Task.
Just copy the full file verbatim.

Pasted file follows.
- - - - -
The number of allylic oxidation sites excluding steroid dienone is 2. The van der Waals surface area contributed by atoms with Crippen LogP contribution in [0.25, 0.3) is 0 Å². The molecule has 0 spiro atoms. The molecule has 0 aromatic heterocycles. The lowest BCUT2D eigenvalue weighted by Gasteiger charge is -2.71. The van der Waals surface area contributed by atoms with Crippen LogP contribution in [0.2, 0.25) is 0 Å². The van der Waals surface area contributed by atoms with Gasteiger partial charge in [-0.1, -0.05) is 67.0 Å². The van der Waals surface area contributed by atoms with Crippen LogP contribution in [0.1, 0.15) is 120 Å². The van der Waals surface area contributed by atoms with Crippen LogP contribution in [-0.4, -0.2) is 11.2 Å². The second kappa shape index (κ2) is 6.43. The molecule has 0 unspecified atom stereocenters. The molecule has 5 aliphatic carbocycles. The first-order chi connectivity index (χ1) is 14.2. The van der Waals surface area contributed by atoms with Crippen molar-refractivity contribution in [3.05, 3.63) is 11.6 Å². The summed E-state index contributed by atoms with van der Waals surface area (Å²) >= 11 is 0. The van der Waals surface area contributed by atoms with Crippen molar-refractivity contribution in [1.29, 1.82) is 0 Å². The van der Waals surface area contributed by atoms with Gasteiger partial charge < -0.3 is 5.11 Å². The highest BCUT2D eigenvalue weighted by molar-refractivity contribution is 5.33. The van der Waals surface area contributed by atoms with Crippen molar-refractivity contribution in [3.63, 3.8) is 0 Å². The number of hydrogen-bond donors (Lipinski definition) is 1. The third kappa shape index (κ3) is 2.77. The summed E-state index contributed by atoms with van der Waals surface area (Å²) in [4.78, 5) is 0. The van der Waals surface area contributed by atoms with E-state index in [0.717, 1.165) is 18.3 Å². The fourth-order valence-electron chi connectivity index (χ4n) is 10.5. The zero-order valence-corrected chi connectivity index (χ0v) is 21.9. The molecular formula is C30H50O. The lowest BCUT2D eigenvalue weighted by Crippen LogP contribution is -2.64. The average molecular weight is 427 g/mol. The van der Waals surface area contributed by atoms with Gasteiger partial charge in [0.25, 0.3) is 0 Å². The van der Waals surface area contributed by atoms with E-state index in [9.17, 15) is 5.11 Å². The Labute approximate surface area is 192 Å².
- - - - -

The number of allylic oxidation sites excluding steroid dienone is 2. The van der Waals surface area contributed by atoms with Crippen LogP contribution in [0.25, 0.3) is 0 Å². The molecule has 0 spiro atoms. The molecule has 0 aromatic heterocycles. The lowest BCUT2D eigenvalue weighted by Gasteiger charge is -2.71. The van der Waals surface area contributed by atoms with Crippen LogP contribution in [0.2, 0.25) is 0 Å². The van der Waals surface area contributed by atoms with Gasteiger partial charge in [-0.1, -0.05) is 67.0 Å². The van der Waals surface area contributed by atoms with Crippen LogP contribution in [0.1, 0.15) is 120 Å². The van der Waals surface area contributed by atoms with Crippen LogP contribution in [-0.4, -0.2) is 11.2 Å². The second kappa shape index (κ2) is 6.43. The molecule has 0 unspecified atom stereocenters. The molecule has 5 aliphatic carbocycles. The first-order chi connectivity index (χ1) is 14.2. The van der Waals surface area contributed by atoms with Crippen molar-refractivity contribution in [3.05, 3.63) is 11.6 Å². The summed E-state index contributed by atoms with van der Waals surface area (Å²) >= 11 is 0. The van der Waals surface area contributed by atoms with Crippen molar-refractivity contribution in [1.29, 1.82) is 0 Å². The van der Waals surface area contributed by atoms with Gasteiger partial charge < -0.3 is 5.11 Å². The highest BCUT2D eigenvalue weighted by molar-refractivity contribution is 5.33. The van der Waals surface area contributed by atoms with Crippen molar-refractivity contribution in [3.63, 3.8) is 0 Å². The number of hydrogen-bond donors (Lipinski definition) is 1. The third kappa shape index (κ3) is 2.77. The summed E-state index contributed by atoms with van der Waals surface area (Å²) in [4.78, 5) is 0. The van der Waals surface area contributed by atoms with E-state index in [0.717, 1.165) is 18.3 Å². The fourth-order valence-electron chi connectivity index (χ4n) is 10.5. The zero-order valence-corrected chi connectivity index (χ0v) is 21.9. The molecular formula is C30H50O. The lowest BCUT2D eigenvalue weighted by Crippen LogP contribution is -2.64. The average molecular weight is 427 g/mol. The van der Waals surface area contributed by atoms with Gasteiger partial charge in [0.25, 0.3) is 0 Å². The van der Waals surface area contributed by atoms with E-state index in [9.17, 15) is 5.11 Å². The Labute approximate surface area is 192 Å².